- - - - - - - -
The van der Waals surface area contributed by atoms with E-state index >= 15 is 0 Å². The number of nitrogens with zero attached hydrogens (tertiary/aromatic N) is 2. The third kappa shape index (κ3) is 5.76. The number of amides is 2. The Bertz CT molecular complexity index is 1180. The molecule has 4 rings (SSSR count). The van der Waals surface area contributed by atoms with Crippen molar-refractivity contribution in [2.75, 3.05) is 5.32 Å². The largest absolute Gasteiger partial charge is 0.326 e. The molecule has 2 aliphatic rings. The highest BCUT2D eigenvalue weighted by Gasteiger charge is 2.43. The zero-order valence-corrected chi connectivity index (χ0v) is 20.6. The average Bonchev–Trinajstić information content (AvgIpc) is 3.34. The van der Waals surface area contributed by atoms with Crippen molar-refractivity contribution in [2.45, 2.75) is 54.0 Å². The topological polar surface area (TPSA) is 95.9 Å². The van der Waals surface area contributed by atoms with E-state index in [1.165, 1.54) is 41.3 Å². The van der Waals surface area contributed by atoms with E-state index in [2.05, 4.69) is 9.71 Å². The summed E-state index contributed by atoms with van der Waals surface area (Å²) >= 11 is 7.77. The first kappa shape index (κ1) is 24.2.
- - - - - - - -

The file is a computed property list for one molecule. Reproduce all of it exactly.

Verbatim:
The van der Waals surface area contributed by atoms with E-state index >= 15 is 0 Å². The number of nitrogens with zero attached hydrogens (tertiary/aromatic N) is 2. The third kappa shape index (κ3) is 5.76. The number of amides is 2. The Bertz CT molecular complexity index is 1180. The molecule has 4 rings (SSSR count). The van der Waals surface area contributed by atoms with Crippen molar-refractivity contribution in [2.75, 3.05) is 5.32 Å². The largest absolute Gasteiger partial charge is 0.326 e. The molecule has 2 aliphatic rings. The highest BCUT2D eigenvalue weighted by Gasteiger charge is 2.43. The zero-order valence-corrected chi connectivity index (χ0v) is 20.6. The average Bonchev–Trinajstić information content (AvgIpc) is 3.34. The van der Waals surface area contributed by atoms with Crippen molar-refractivity contribution in [2.45, 2.75) is 54.0 Å². The topological polar surface area (TPSA) is 95.9 Å². The van der Waals surface area contributed by atoms with E-state index in [1.165, 1.54) is 41.3 Å². The van der Waals surface area contributed by atoms with E-state index in [2.05, 4.69) is 9.71 Å². The summed E-state index contributed by atoms with van der Waals surface area (Å²) >= 11 is 7.77. The first kappa shape index (κ1) is 24.2.